Wall scuf­fle shows piti­ful dis­course

The Detroit News - - OPINIONS - BY MIKE BANERIAN

Last week the pres­i­dent ad­dressed the na­tion re­gard­ing the gov­ern­ment shut­down and the need to build a wall at the south­ern bor­der.

Through the end­less squab­bling be­tween Democrats and Repub­li­cans on so­cial me­dia over the wall (my­self in­cluded), I found my­self in­cred­i­bly frus­trated by some­thing far more con­cern­ing, the in­abil­ity for Amer­i­cans to have an in­tel­lec­tual dis­cus­sion on im­por­tant is­sues. The ar­gu­ments made by the Democrats re­gard­ing the wall and im­mi­gra­tion re­form is one such area of con­cern.

As far as the bor­der wall goes, a bar­rier along parts of our south­ern bor­der would clearly stem the flow of il­le­gal cross­ings. We know this be­cause we al­ready have bar­ri­ers in some ar­eas on our bor­der, and those ar­eas have seen a 90 per­cent re­duc­tion in il­le­gal cross­ings.

Democrats also ar­gue that such im­mi­grants will find an­other way around, an ar­gu­ment with lit­tle merit con­sid­er­ing that’s kind of the point. Build­ing out these bar­ri­ers pur­pose­fully fun­nels il­le­gal cross­ings into nar­row choke points that are sig­nif­i­cantly eas­ier to pa­trol with more agents, and there­fore eas­ier to catch those who are cross­ing il­le­gally.

Next is the ar­gu­ment that most peo­ple in Amer­ica with­out le­gal per­mis­sion don’t cross the bor­der il­le­gally, but over­stay their visas, there­fore we shouldn’t fund a wall. This ar­gu­ment doesn’t make much sense. Since when do we only pe­ruse pol­icy only when it solves 100 per­cent of a prob­lem? We don’t. We pass poli­cies that help re­duce a prob­lem, and the wall is a proven con­cept that will help re­duce the prob­lem by the hun­dreds of thou­sands.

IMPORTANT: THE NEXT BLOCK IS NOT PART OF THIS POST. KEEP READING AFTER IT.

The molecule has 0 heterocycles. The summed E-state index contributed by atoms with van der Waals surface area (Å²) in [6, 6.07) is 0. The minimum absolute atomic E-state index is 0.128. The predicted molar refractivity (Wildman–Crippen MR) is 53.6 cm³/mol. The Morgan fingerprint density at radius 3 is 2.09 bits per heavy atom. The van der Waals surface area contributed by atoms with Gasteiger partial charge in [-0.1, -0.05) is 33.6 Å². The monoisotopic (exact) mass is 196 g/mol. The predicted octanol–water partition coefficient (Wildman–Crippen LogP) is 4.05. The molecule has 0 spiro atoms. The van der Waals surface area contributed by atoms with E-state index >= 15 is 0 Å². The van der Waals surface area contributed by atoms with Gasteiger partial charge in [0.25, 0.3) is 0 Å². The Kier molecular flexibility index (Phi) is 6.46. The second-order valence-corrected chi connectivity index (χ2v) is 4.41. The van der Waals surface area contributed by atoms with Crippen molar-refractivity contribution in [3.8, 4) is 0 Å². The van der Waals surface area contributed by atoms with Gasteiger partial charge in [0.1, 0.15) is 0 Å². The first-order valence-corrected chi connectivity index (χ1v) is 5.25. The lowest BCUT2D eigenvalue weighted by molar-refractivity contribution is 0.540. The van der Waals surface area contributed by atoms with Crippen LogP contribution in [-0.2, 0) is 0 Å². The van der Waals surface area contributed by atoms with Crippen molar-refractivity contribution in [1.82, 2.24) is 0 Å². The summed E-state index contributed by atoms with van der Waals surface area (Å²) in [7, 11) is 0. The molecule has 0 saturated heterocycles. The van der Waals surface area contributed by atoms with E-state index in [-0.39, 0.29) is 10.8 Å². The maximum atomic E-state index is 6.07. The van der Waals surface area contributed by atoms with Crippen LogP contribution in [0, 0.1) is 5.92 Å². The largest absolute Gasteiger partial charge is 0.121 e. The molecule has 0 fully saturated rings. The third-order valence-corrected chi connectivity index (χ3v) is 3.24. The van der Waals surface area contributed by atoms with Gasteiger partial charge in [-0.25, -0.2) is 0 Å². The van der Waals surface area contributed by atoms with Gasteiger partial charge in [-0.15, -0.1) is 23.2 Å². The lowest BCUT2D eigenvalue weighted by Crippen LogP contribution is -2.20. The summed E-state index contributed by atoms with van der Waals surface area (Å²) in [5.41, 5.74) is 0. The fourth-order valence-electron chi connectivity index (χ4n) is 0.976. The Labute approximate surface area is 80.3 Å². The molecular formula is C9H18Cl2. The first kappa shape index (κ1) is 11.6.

Fi­nally, the Democrats make the moral case. This is a flawed ar­gu­ment for a mul­ti­tude of rea­sons, not the least of which is that the Democrats have re­peat­edly voted for a bor­der wall and bor­der se­cu­rity in the past.

The wall is a rea­son­able as­pect of bor­der se­cu­rity, and the se­cu­rity of our bor­ders is our right as a sov­er­eign na­tion; a right that ev­ery other coun­try in the world takes ad­van­tage of and takes far more se­ri­ously than Amer­ica.

This points to the larger is­sue: Amer­i­cans now seem to only ar­gue im­por­tant is­sues by dis­cred­it­ing the in­di­vid­ual mak­ing the ar­gu­ment, rather than dis­cred­it­ing the ar­gu­ment it­self. This is ex­actly what Democrats in Con­gress have done on the is­sue of im­mi­gra­tion, and we are worse off for it.

Democrats have em­ployed this tac­tic be­cause dis­cred­it­ing an ar­gu­ment is far too much work, es­pe­cially when Amer­i­cans on both sides have be­come so lazy in their abil­ity to for­mu­late in­formed opin­ions on im­por­tant sub­jects.

Our free so­ci­ety must be able to have in­tel­lec­tual dis­cus­sions on ar­eas of dis­agree­ment in or­der to sur­vive, and this ap­plies to ev­ery is­sue. I’m sure you can point to other is­sues where Repub­li­cans have em­ployed this ab­hor­rent tac­tic.

Let’s all get off our high horses from which we’ve come to dis­re­gard peo­ple’s ar­gu­ments based on our uni­formed per­cep­tion of their char­ac­ter, and ac­tu­ally have a dis­cus­sion, the sur­vival of this na­tion de­pends on it.

Newspapers in English

Newspapers from USA

© PressReader. All rights reserved.